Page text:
As if that was not bad enough …
The third class of damages is called “punitive damages”. This is a unique part of law that is disconnected to injury or liability. Punitive damages are designed to be a civil equivalent to criminal sanction. Here, the jury goes beyond the question of whether A did wrong to B an dif so how much should A pay to B … and looks to a different question. Specifically, the jury is asked to decide whether the wrongdoer did so with malice, intent, gross negligence, or some other form of willful or evil mindset that goes beyond just running a red light. Here is where the law provides juries with a tool they can use to send a message to the defendant and to society as a whole that such behavior is not tolerated, is unacceptable, and should stop immediately. Calculating the amount of money is based on the income and assets of the defendant. The award should hurt.
The McDonalds coffee case provides a great. There, the woman who got burnt did not really suffer significant personal injuries and the compensatory damage award to her was not that great. But, when asked to decide how much money would be enough to send a message to McDonalds that serving scalding hot cups of coffee to drivers through the drive up window poses a serious risk of injury … the jury reached a number that they felt would drive that message home. The number was supposed to be felt by the company and give them incentive not to engage in such behavior in the future … and so that Burger King, Wendys, and the rest would likewise not engage in such dangerous activities.
Punitive damages serve a special role in our legal system and should be jealously used. It is a very rare thing that punitive damages are awarded. There is a requirement that the Plaintiff prove far more than just negligence or wrongdoing. A heavy legal burden is upon any Plaintiff to show that the defendant was being malicious, that he intended to cause the harm, or that he was so grossly negligent that he should have (and probably did) know better.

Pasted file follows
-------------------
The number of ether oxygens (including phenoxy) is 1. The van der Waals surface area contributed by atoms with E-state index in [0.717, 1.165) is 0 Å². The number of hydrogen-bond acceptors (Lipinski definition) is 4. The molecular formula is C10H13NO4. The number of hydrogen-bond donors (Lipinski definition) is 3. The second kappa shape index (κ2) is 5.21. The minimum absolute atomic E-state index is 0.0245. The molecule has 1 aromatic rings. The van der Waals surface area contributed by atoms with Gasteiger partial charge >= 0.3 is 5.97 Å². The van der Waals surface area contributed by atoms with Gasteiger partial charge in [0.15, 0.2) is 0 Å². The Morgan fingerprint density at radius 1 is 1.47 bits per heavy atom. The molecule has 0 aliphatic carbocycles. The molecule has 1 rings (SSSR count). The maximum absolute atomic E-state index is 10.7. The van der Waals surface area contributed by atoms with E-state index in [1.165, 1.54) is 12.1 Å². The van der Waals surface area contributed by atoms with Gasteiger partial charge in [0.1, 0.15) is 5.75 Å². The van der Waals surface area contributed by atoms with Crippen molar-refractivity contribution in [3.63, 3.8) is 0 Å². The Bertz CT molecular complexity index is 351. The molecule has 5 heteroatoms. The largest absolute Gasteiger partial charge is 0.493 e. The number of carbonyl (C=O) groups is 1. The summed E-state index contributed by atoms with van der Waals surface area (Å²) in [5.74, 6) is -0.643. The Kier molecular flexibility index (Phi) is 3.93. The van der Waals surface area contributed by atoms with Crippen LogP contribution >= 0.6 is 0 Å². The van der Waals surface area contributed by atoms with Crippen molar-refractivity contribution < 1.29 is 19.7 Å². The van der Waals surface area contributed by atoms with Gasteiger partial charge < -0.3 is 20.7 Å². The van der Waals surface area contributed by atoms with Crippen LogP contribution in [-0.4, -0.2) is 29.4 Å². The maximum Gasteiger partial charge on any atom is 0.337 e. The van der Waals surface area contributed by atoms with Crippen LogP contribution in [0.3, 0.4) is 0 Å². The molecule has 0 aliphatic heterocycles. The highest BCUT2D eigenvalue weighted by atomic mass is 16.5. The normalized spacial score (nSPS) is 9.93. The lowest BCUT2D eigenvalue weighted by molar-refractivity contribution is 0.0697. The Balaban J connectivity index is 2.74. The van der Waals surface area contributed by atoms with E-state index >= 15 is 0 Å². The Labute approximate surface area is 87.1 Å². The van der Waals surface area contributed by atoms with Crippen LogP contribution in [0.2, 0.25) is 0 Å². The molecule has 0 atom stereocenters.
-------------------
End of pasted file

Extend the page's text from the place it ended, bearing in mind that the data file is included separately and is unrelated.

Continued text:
The role these damages play is monumental. It is the big stick that is used to keep otherwise insulated defendants in check. When McDonalds prices a cup of coffee, they have built into the price their anticipated losses from injuries and lawsuits. If they expect 1,000 claims a year for coffee burns and that from such claims, they will pay a sum of money, that money is divided among the cups of coffee. So, when they get tagged for compensation, they already have gathered the money into their bank accounts.
Punitive damages stop the bad actor. They are the motivation that stops people from acting evilly. Punitive damages and the threat thereof prevent serious malicious harm from befalling people. It is contrary to our social contract to insulate and protect a person from being responsible for their willful and intentional acts. If we do, then what mechanism is there to stop evil behavior from occurring?
Look no further than your own automobile or homeowners insurance policies. You are clearly protected from acts of negligence. Slips and falls, crashes, or fire are all acts of negligence and policies will pay out. If it is found that you knew the stairs were going to collapse, or you purposely engaged in a drag race, or you set fire to your home, then your insurance is not going to pay. These are intentional acts that cannot be insulated. People have to answer for their sins; not their bad judgment.